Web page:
Stressed About Money? Here’s How to Find Freedom

With budgeting being at the top of my “list of things that are important,” I understand they aren’t a priority for everyone. For most people, myself included, having a budget isn’t much fun. But we don’t budget our money because it’s fun – we do it for the financial freedom it brings. What happens when you try to live without a budget?

Before we started our budget, our finances were a mess. Without a budget, every month brought a new money crisis into our lives.

When we first discussed the idea of starting to track our expenses, it was a difficult conversation. But over time, as with most things, it got easier. Even when it comes to budgeting, practice makes perfect. Having a budget solves our money arguments – we haven’t had a single fight about money since we started having a monthly budget.

We pretty much have our finances on auto-pilot at this point. Our bills and debt payments are set up on autopay so there’s no worry about missing a due date and incurring late fees.

This has brought so much to our finances and to our marriage.

But before we had a budget, life was very different. Here’s why you can’t win without a budget:

Without a budget, overspending is common and you may end up deep in debt

Overspending is easy. When I see something I want, I toss it in the cart! Whether I’m at the grocery store and find things on sale that I might not normally buy or find a great new top at the store, it’s easy to overspend when I don’t have a limit set for my spending.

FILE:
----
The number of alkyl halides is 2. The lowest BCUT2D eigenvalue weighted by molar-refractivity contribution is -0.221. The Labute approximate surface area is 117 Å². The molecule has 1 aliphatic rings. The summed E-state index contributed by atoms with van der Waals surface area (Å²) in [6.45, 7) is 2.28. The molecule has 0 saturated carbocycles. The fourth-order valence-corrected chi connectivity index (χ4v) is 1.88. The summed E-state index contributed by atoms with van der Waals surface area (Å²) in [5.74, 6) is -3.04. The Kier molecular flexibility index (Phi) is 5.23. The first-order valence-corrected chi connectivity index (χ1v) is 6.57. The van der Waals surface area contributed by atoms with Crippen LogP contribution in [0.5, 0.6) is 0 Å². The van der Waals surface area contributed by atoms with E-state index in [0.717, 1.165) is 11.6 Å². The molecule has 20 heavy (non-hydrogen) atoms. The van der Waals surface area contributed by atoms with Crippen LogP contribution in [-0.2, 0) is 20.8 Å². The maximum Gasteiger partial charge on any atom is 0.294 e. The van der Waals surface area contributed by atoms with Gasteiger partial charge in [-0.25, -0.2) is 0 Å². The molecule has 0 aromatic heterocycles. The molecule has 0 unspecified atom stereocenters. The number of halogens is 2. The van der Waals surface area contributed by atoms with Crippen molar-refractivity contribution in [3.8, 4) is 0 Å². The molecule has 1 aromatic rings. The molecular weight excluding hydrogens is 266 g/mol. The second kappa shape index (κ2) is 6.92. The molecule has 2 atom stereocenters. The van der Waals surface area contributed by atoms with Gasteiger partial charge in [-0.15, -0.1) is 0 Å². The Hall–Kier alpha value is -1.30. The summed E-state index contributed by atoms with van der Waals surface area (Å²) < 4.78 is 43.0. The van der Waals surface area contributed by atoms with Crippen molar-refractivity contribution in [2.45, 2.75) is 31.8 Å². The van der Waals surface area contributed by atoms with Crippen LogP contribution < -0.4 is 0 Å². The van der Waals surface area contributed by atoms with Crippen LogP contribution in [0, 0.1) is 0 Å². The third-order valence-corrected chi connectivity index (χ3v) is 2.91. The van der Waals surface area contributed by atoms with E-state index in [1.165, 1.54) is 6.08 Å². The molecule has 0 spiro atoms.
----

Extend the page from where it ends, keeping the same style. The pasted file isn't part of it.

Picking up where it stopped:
And, over time, this gets you into trouble. Or, at least, it’s how I got into trouble.

The average household in the U.S. has $9,600 in credit card debt. When we first started our debt-free journey, we had significantly more than that. Whether you have more or less debt than the average Joe, it’s best to put a stop to it now. When you don’t have a budget, the amount of debt you’re carrying can easily get out of control.

Start a budget now, track your spending, and kick the financial burden of debt to the curb.

Without a budget, unexpected expenses become a big burden

At this point in our lives, we should expect unexpected expenses. (Whew, say that three times fast! HA!)

When you don’t have a budget, even expected expenses can seem unexpected. Think about it for a minute: what happens every December? Christmas! Yet, somehow, a lot of us are surprised when the holidays roll around. We say, “Christmas really snuck up on me this year!” And if expected expenses are a problem, unexpected expenses can bring financial ruin.

Chances are good that, without a budget, you’re living paycheck to paycheck. I know how that goes because I’ve been there. Before we started tracking our spending, we had no savings. And, with no savings, we didn’t have extra money when our furnace went out, to buy birthday gifts, or to pay for (expensive!) car repairs.

It was a huge burden. (And caused money fights in our marriage.)

When you have a budget, you can save for unexpected expenses. It’s easy to see where you’re spending your money, which makes managing your spending habits easier. And when that happens, it’s easy to build your savings.